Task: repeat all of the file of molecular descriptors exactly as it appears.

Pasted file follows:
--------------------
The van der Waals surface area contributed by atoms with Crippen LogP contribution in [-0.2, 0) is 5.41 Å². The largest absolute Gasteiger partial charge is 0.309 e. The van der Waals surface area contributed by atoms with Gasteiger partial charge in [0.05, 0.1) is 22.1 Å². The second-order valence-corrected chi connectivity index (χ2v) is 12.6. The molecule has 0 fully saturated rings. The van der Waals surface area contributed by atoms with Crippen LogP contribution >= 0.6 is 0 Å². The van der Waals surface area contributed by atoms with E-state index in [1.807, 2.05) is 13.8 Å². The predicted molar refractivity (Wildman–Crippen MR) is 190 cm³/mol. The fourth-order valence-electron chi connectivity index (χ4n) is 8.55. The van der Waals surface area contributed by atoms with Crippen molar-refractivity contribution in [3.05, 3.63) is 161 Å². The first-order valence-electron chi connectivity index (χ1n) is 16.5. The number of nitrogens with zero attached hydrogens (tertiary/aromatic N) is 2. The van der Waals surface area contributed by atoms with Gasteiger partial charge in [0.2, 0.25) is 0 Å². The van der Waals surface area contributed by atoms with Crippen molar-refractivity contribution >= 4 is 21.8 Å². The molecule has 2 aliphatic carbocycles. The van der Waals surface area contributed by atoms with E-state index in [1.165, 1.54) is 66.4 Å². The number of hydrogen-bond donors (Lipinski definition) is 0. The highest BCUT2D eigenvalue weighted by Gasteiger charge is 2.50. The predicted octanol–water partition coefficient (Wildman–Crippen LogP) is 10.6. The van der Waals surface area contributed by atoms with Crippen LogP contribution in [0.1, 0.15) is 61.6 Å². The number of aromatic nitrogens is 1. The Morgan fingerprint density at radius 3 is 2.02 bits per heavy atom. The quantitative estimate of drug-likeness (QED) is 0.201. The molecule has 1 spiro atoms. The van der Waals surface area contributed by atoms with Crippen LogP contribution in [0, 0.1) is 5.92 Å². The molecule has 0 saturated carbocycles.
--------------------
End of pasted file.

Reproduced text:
The van der Waals surface area contributed by atoms with Crippen LogP contribution in [-0.2, 0) is 5.41 Å². The largest absolute Gasteiger partial charge is 0.309 e. The van der Waals surface area contributed by atoms with Gasteiger partial charge in [0.05, 0.1) is 22.1 Å². The second-order valence-corrected chi connectivity index (χ2v) is 12.6. The molecule has 0 fully saturated rings. The van der Waals surface area contributed by atoms with Crippen LogP contribution >= 0.6 is 0 Å². The van der Waals surface area contributed by atoms with E-state index in [1.807, 2.05) is 13.8 Å². The predicted molar refractivity (Wildman–Crippen MR) is 190 cm³/mol. The fourth-order valence-electron chi connectivity index (χ4n) is 8.55. The van der Waals surface area contributed by atoms with Crippen molar-refractivity contribution in [3.05, 3.63) is 161 Å². The first-order valence-electron chi connectivity index (χ1n) is 16.5. The number of nitrogens with zero attached hydrogens (tertiary/aromatic N) is 2. The van der Waals surface area contributed by atoms with Gasteiger partial charge in [0.2, 0.25) is 0 Å². The van der Waals surface area contributed by atoms with Crippen molar-refractivity contribution >= 4 is 21.8 Å². The molecule has 2 aliphatic carbocycles. The van der Waals surface area contributed by atoms with E-state index in [1.165, 1.54) is 66.4 Å². The number of hydrogen-bond donors (Lipinski definition) is 0. The highest BCUT2D eigenvalue weighted by Gasteiger charge is 2.50. The predicted octanol–water partition coefficient (Wildman–Crippen LogP) is 10.6. The van der Waals surface area contributed by atoms with Crippen LogP contribution in [0.1, 0.15) is 61.6 Å². The number of aromatic nitrogens is 1. The Morgan fingerprint density at radius 3 is 2.02 bits per heavy atom. The quantitative estimate of drug-likeness (QED) is 0.201. The molecule has 1 spiro atoms. The van der Waals surface area contributed by atoms with Crippen LogP contribution in [0, 0.1) is 5.92 Å². The molecule has 0 saturated carbocycles.